What we're reading - Spring 2010

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Publication Date: 
Wed, 2010-03-31

Recommended resources from our library

Women and health: today’s evidence tomorrow’s agenda
World Health Organization (November 2009)

Despite considerable progress in the past decades, societies continue to fail to meet the health care needs of women at key moments of their lives, particularly in their adolescent years and in older age. These are the key findings of the WHO report Women and health: today’s evidence tomorrow’s agenda.

WHO calls for urgent action both within the health sector and beyond to improve the health and lives of girls and women around the world, from birth to older age.

The report provides the latest and most comprehensive evidence available to date on women’s specific needs and health challenges over their entire life-course. The report includes the latest global and regional figures on the health and leading causes of death in women from birth, through childhood, adolescence and adulthood, to older age.

Launching the report, WHO Director-General Dr Margaret Chan called for urgent action both within the health sector and beyond to improve the health and lives of girls and women around the world, from birth to older age.

“If women are denied a chance to develop their full human potential, including their potential to lead healthier and at least somewhat happier lives, is society as a whole really healthy? What does this say about the state of social progress in the 21st century?” asked Dr Chan.

Prescribed Norms

Cheryl Krasnick Warsh (University of Toronto Press, March 2010)

In her meticulously researched history, Cheryl Krasnick Warsh challenges readers to rethink the norms of women’s health and treatment in Canada and the United States since 1800. Prescribed Norms details a disturbing socio-medical history that limits and discounts women’s own knowledge of their bodies and their health.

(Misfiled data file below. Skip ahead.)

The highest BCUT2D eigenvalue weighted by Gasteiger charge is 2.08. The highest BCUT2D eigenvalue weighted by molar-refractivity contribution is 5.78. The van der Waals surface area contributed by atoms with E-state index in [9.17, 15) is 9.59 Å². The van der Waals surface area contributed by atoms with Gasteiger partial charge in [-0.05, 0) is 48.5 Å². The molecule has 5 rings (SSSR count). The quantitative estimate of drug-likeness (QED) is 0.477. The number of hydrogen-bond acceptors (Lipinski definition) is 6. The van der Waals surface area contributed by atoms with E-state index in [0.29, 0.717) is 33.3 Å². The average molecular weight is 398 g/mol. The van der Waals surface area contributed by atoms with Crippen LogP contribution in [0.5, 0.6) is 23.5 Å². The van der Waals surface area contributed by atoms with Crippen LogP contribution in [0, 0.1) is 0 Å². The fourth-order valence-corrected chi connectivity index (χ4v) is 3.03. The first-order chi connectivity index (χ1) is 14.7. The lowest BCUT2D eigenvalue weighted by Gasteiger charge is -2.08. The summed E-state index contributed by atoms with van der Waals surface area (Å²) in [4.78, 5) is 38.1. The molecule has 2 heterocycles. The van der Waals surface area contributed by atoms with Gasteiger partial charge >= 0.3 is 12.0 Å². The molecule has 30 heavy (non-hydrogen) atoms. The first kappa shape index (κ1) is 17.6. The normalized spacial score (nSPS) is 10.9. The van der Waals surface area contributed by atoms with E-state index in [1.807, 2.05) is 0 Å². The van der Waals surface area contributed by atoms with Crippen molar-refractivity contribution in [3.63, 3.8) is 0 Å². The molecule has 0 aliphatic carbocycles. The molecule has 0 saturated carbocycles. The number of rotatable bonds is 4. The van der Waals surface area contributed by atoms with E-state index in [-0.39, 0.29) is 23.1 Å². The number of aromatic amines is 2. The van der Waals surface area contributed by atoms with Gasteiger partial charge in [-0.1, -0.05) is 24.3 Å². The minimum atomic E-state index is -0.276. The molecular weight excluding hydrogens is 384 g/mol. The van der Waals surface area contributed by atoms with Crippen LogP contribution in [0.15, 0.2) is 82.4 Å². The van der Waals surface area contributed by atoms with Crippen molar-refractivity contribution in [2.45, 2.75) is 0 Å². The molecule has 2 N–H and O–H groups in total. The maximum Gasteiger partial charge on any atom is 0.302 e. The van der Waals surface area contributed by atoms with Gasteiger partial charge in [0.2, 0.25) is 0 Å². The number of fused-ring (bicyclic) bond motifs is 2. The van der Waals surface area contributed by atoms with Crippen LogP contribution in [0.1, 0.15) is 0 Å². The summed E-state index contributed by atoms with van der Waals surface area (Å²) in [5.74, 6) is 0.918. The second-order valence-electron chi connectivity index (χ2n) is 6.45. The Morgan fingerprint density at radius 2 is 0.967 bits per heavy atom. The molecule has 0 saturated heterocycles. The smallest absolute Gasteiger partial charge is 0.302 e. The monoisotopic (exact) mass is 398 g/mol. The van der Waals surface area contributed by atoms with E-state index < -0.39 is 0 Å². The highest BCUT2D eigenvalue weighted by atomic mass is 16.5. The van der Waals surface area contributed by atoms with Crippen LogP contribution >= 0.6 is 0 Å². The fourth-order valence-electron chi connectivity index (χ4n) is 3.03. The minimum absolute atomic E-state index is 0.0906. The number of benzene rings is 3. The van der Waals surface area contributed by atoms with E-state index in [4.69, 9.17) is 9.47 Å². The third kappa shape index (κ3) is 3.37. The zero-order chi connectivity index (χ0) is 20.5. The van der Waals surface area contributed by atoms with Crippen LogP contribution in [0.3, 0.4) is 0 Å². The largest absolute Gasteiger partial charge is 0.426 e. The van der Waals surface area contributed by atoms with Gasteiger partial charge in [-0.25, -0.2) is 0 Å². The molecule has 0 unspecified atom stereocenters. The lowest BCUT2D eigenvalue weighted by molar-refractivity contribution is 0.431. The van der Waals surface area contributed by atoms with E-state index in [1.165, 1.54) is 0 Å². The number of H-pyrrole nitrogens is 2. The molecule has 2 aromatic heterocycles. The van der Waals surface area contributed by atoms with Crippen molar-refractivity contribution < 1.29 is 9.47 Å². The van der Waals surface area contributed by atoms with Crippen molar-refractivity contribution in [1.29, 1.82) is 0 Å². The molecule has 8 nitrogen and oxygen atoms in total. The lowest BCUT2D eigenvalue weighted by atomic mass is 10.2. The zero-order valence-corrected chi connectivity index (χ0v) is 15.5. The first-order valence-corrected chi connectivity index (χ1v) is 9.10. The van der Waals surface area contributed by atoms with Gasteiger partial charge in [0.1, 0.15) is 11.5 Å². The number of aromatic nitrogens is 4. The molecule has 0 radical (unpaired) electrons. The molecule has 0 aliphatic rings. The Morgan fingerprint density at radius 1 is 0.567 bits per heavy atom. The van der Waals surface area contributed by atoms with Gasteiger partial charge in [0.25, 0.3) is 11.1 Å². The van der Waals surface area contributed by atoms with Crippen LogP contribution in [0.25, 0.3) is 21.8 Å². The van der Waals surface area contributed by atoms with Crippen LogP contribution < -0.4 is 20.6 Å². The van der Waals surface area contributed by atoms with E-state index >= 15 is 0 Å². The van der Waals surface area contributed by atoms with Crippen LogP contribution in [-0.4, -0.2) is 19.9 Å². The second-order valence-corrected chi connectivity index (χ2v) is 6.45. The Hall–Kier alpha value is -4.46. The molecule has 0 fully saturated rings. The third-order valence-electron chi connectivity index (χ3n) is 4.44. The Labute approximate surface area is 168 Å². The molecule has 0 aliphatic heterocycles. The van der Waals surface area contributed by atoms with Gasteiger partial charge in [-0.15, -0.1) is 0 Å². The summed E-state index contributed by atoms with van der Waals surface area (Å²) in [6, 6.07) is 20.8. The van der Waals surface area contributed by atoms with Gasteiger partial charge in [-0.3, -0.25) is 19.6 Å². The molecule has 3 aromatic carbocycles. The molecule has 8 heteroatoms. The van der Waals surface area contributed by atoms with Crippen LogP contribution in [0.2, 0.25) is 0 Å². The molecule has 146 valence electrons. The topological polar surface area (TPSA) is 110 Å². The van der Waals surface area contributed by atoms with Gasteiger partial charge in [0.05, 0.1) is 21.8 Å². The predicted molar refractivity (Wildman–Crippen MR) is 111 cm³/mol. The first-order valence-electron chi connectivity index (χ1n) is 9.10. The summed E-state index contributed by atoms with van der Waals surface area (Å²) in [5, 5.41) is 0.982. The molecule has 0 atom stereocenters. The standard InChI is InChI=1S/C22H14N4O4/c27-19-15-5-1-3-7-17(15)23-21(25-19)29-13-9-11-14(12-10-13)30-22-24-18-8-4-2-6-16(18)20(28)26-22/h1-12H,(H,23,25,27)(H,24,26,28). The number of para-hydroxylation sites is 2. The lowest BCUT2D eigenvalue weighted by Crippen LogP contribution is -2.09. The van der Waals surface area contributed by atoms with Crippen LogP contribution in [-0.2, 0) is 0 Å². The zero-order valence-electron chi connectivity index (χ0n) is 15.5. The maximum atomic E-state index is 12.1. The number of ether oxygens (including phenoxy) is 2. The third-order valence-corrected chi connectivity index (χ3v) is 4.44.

By comparing ritual practices of various cultures, Prescribed Norms demonstrates how looking at women’s health through a masculine lens has distorted current medical understandings of menstruation, menopause, and childbirth, and has often led to faulty medical conclusions. Warsh also illuminates how the shift from informal to more formal, institutionalized treatment impacts both women’s health care and women’s roles as health practitioners.

Always accessible and occasionally irreverent, Warsh’s narrative provides readers with multiple foundations for reconsidering women’s health and women’s health care.

Beyond Expectation

Jacquelyne Luce (University of Toronto Press, March 2010)

An in-depth study of lesbian, bi, and queer women’s experiences of thinking about and trying to become a parent. Beyond Expectations draws on 82 narrative interviews conducted during the late 1990s in British Columbia. Jacquelyne Luce chronicles these women’s experiences, which took place from 1980 to 2000, during a period that saw significant changes to the governance of assisted reproduction and the status of lesbian, gay, bisexual, and transgender parents and same-sex parents.

Bearing Witness: Living with Ovarian Cancer

Kathryn Carter and Laurie Elit (Wilfrid Laurier University Press, September 2009)

Bearing Witness is a collection of stories from women who went through the diagnosis of ovarian cancer, and treatment for it, only to find that the cancer recurred and any hope of recovery was gone. These women represent a spectrum of ages, ethnic backgrounds, marital circumstances, and professional experiences. From their stories we learn how each woman shapes the meaning of her life. Facing a life crisis can make one bitter and angry, but it can also provide the key to a thankful and generous spirit within. Kathryn Carter’s concluding essay places these stories in the context of contemporary discourses of illness and healing.

Babies for the Nation: The Medicalization of Motherhood in Quebec, 1910-1970

Denyse Baillargeon, translated by W. Donald Wilson (Wilfrid Laurier University Press, 2009)

The province of Quebec in the early twentieth century recorded infant mortality rates, particularly among French-speaking Catholics, that were among the highest in the Western world. This “bleeding of the nation” gave birth to a vast movement for child welfare that paved the way for a medicalization of childbearing. Showing the variety of social actors involved in this process (doctors, nurses, women’s groups, members of the clergy, private enterprise, the state, and the mothers themselves), this study delineates the alliances and the conflicts that arose between them in a complex phenomenon that profoundly changed the nature of childbearing in Quebec.

Restoring the Balance: First Nations Women, Community and Culture

Gail Gurthie Valaskakis, Madeleine Dion Stout, and Eric Guimond (University of Manitoba Press, February 2009)

Restoring the Balance brings to light the work First Nations women have performed, and continue to perform, in cultural continuity and community development. It illustrates the challenges and successes they have had in the areas of law, politics, education, community healing, language, and art, while suggesting significant options for sustained improvement of individual, family, and community well-being.

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